This 3,200-Year-Old Rock Is Filled With Ancient Egyptian Sick Notes, And Some Of Them Are... Interesting

<span class="copyright">@ Didier Marti via Getty Images</span>
@ Didier Marti via Getty Images

Rishi Sunak’s rant about so-called “sick note Britain” drew the ire of doctors, political experts, and even the Royal College of Nursing earlier this year.

So imagine how the PM might have felt in Ancient Egypt when workers could sign off for the day for reasons like “brewing beer” or “wife bleeding.”

At least, those were some of the sickies inscribed onto a 1250 BC Egyptian “ostracon” (broken-off stone) housed in the British Museum.

What’s the stone?

The ostracon, labelled ‘Year 40’ of Ramses II, is inscribed with New Egyptian hieratic script and lists the days by season and “date” (for instance, “month 3 of summer, day 20″).

“It provides a workmen’s register for 280 days of the year,” the British Museum writes. “A list of forty names is arranged in columns on the right edge of each side, followed to the left by dates written in black in a horizontal line.”

“Above most dates is a word or phrase in red, indicating the reason why this individual was absent from work on that date,” they added.

The most common causes for taking the day off were (predictably) illness, though “the next most frequent is being away with one’s superior doing private work for him, a practice that was not forbidden if done in moderation.”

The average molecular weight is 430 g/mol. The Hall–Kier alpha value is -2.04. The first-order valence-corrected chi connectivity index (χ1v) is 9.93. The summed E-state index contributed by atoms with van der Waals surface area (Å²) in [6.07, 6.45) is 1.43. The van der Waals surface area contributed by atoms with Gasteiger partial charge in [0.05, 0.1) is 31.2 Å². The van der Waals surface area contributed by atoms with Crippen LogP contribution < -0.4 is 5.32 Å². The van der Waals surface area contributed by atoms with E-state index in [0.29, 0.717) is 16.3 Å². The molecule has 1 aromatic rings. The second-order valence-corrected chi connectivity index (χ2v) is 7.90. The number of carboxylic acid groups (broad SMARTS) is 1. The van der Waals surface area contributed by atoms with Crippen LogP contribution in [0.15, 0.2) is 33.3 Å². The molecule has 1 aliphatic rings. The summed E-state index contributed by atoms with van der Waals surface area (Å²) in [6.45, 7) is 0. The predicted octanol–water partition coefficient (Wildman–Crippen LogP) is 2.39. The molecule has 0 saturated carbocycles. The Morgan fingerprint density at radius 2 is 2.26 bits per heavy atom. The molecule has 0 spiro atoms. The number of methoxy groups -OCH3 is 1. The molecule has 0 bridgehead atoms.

What are some other reasons to skip work?

“Brewing beer” comes up a lot, as does taking the day to embalm relatives (nope, not only pharaohs were mummified).

A lot of workers were also permitted time off based on their wives or daughters “bleeding.” Presumably, they had to pick up some slack at home.

Poor Huynefer had to take month 3 of Summer, day 3 off due to “suffering with his eye,” but at least he wasn’t Seba on month 4 of Spring, day 17, when “the scorpion bit him.”

Amenemwia had to skip work on month 2 of Winter, day 16 because he was “strengthening the door,” meanwhile, and Aapehti had to ditch the crew on month 1 of Winter, day 14 for “offering to the God.”

“Libating” ― drinking a ceremonial tipple in honour of a God or ancestor ― appears more than once. And odd jobs, like “fetching the stone for the scribe” and “with Kohns making remedies,” appear too.

My personal fave, though? Penduauu, on month 1 of Spring, day 14, was simply “drinking with Khonsu.”

You can view the entire list by checking out the British Museum’s transcript.